- Biblical restrictions in regard to sexuality were written in the context of a society that existed thousands of years ago. Instead of embracing these outdated restrictions, these issues need to be reevaluated in the context of the major themes of the Bible–love, justice, freedom, and grace).
While Thatcher did a very thorough job in making his case, the book reminded me of prosperity theology in that certain verses that reinforced the author’s bias were lifted up, and verses that countered his bias were explained away.
Having said that, I want to be careful that I am not guilty of the same thing. If I hold to a traditional view of human sexuality, am I completely closed to considering Thatcher’s ideas? I hope not. If I fail to take seriously the theological arguments of people I disagree with, I learn nothing. Our theology, if it is to mean something, should be tested and examined with the understanding that no one person on this planet has perfect theology. In regards to our theology, I believe that each of us will arrive in Heaven and say “Wow, I really got that one wrong!”
Yet, my understanding of following Jesus is very different than many Christians in our society. I am sure that part of this is my upbringing. I a part of Generation X, a generation known for being risk-takers and trailblazers. I was influenced as a teen by many who lived and taught that the radical Christian lifestyle was the normal Christian lifestyle.
Keith Green, Jesus People USA, Winkie Pratney, Brother Andrew, and Tony Campolo were all influences in my teenage years. In college, I was a part of a group of students who spent our Friday nights ministering to the homeless while other students were out partying. I spent all of my college summer breaks doing ministry in places like the Philippines and England. I got to know Christians who had suffered for their faith.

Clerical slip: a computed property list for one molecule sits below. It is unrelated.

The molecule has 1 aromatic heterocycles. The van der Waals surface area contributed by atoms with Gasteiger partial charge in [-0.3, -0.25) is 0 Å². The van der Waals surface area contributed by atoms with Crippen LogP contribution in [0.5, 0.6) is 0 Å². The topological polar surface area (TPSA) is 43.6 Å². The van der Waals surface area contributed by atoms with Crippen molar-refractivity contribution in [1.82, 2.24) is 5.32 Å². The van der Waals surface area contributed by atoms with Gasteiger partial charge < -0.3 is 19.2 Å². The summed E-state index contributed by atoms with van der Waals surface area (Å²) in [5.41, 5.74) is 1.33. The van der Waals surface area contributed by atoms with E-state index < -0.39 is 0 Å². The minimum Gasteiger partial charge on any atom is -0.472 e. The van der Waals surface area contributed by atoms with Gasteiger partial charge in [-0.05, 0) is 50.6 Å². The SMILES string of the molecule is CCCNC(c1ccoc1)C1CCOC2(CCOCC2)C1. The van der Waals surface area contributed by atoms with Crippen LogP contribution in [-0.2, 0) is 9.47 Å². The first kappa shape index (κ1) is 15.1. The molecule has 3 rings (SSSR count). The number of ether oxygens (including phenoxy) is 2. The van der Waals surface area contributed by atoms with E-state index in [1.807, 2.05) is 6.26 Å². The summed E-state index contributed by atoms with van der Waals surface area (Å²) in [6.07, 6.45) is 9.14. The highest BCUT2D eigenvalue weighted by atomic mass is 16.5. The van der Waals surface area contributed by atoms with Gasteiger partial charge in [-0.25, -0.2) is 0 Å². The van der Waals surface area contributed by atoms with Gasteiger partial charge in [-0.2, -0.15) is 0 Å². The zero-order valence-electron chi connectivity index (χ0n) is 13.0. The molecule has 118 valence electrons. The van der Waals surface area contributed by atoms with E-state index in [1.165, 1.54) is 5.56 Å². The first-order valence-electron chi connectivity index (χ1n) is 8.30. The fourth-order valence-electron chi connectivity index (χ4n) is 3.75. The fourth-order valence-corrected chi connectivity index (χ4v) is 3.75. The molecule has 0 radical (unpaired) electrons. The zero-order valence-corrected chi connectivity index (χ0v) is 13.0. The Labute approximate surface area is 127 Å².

More recently, I have been influenced by the house church movement in China in the 1970s and 1980s. I have read many books and watched testimonies of Christians who were tortured and killed for their faith. I think about China’s Brother Yun who was arrested on his wedding day and his wife entered their marriage with a crisis instead of a honeymoon. I reflect on my trips to Laos when I met many Christians who were arrested for their faith. I think about my friend M. (name withheld) who gave up her affluent life in southern California because she fell in love with a Christian Lao pastor… she now lives in a bamboo hut in very meager circumstances. I could go on and on about the refugees, missionaries, and seminary students that are a constant inspiration to me of what a “normal” Christian life is supposed to be like…a life that says “all to Jesus, I surrender. All to Him I freely give.”
God did not promise that we would be rich, healthy, or sexually fulfilled in this world. The “normal” Christian life is about dying to self…not about demanding our rights.
On the other hand, I have seen many examples of “Christians” who have focused their lives on personal happiness and sexual fulfillment.
I have known men and women who have cheated on their spouses when they did not get their sexual needs met. It has become the norm for a Christian couple to live together before becoming married. There are Christians I know who have married, divorced, and remarried numerous times. It is not uncommon to hear that a pastor was able to keep his job even though he had a child out of wedlock or was caught with a prostitute. One man I know sat his wife and children down and told them that God had revealed to him that he was born gay, and he was leaving them to live the life that God created him to live.
If you hold to a revisionist theological view of human sexuality, things that were unthinkable in the past are now permissible (or at least excusable). As much as I would like God’s standards to be altered to meet my expectations, I believe that God’s “normal” expectations are radical in our current culture. We are called to be a peculiar people (1 Peter 2:9) and living for Jesus is sometimes really difficult. God promises us joy, but He does not promise health and wealth…or sexual fulfillment.